For a biography of Gerard David, see “Gerard David (born about 1455, died 1523).” In Heilbrunn Timeline of Art History. New York: The Metropolitan Museum of Art, 2000–.The Triptych and its Original Appearance:
As is the case with numerous early Netherlandish paintings in The Met’s collection, this triptych has not survived intact. The wings of the triptych were sawn in half vertically, separating the exterior paintings, a forest landscape (Mauritshuis, The Hague; see fig. 1 above), from the interior ones of donors and saints. It is unusual, however, to have surviving documentary evidence that provides the likely reasons for this barbarous act. The intact triptych passed in 1920 from the Urrutia family, where it had long been in Navarra, Spain, to Joseph Duveen, the New York and Paris art dealer. Duveen, in turn, sold it to New York collector Jules S. Bache in 1928. The very next year, Bache lost his fortune in the Wall Street crash of 1929, unable to pay his debts to Duveen. In an article of 1920, August Mayer published that the outside wings of this triptych, depicting a forest without human beings, were painted at a much later date (Mayer 1920). When Bache lent the triptych to the Antwerp exhibition "Wereldten-toonstelling voor Koloniën, Zeevaart en Oud-Vlaamsche Kunst" (June–September 1930), the same verdict was pronounced: the outside wings could not have been painted by David. Between 1930 and 1932, probably as a result of both Bache’s disastrous financial condition and the negative views about the attribution of the outside wings, they apparently were sawn off and returned to Duveen. The outer wings were sold to the Rijksmuseum in Amsterdam in 1932 as by Gerard David. Bache eventually recovered his fortune and repaid his debts to Duveen. Regrettably, David’s innovative approach to landscape painting was at that time not yet recognized, and the intended unity of the triptych was lost.Meditational Themes:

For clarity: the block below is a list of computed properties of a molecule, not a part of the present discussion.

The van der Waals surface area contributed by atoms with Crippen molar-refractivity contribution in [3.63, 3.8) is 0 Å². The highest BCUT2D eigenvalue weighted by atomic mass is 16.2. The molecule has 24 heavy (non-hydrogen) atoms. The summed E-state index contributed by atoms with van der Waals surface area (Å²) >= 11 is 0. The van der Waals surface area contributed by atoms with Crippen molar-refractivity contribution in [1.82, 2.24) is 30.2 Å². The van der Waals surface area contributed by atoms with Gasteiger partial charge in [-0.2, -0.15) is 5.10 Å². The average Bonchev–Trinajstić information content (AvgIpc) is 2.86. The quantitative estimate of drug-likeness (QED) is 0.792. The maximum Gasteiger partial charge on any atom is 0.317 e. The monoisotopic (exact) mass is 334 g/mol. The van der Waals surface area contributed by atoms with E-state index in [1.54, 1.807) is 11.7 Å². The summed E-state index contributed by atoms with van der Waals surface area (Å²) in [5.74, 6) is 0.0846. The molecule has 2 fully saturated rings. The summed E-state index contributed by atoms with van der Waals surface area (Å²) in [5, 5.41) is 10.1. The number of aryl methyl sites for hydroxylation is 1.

In 1997, the Mauritshuis held an exhibition entitled: "Art on Wings: Celebrating the Reunification of a Triptych by Gerard David" (March 1–June 22, 1997), which was the first time that the long-separated panels were reunited. This provided an opportunity for the re-examination of the representation of landscape on the exterior wings and the reconsideration of the meaning of the ensemble. There have been multiple theories about the landscape introduction to the Nativity scene (see Cleven 1990; Härting 1995; Buijsen 1997; Ainsworth 1998; and Bakker 2004 and 2011). In terms of the iconography alone, and not the representation of nature itself (for which, see Ainsworth 1998, pp. 207–55), Buijsen made a convincing interpretation. The exterior wings show an ox and two asses within the landscape, symbolizing humankind before the advent of Christ. Buijsen (1997) convincingly explains this by referring to the writings of Saint Jerome (ca. 347–420). In his commentary about Isaiah and the presence of the ox and the ass, Jerome recalls the verses of the prophet (Isaiah 32:20): “Blessed are ye that sow beside all waters, that send forth thither the feet of the ox and the ass.” As Buijsen notes, this comes at the end of a prophesy about establishing the kingdom of peace and righteousness, and the repentance of all before God’s rule can hold true (Isaiah 32:9–20). It relates that troubled times will end when the Messiah comes and justice and righteousness will flourish (Buijsen 1997, pp. 32–33). Further details of the text appear carefully depicted in the forest scene as a forerunner to the coming of the Savior, who blissfully appears as the triptych is opened.
The profound solemnity of the interior of this triptych sets it apart from other examples of this theme in The Met’s collection. The presentation here is multivalent, allowing viewers—then and now—to engage on many different levels. Immediately apparent is that the well-known biblical narrative found in Luke 2:1–20 is illustrated in abundant detail. According to tradition, the setting is familiar: the dilapidated palace of the Old Testament King David, ancestor of Christ. It became the refuge for the family, as there was no place for them at the inn (Luke 2:7). In the background there are “shepherds abiding in the fields, keeping watch over their flock by night. An angel of the Lord appeared to them,” and announced the birth of the Christ Child (Luke 2:8–9). Then entering from the upper left of the central panel: “And suddenly there was with the angel, a multitude of heavenly hosts, praising God and saying, 'Glory to God in the Highest, and Peace on Earth, good will toward men . . . '" (Luke 2:13–14).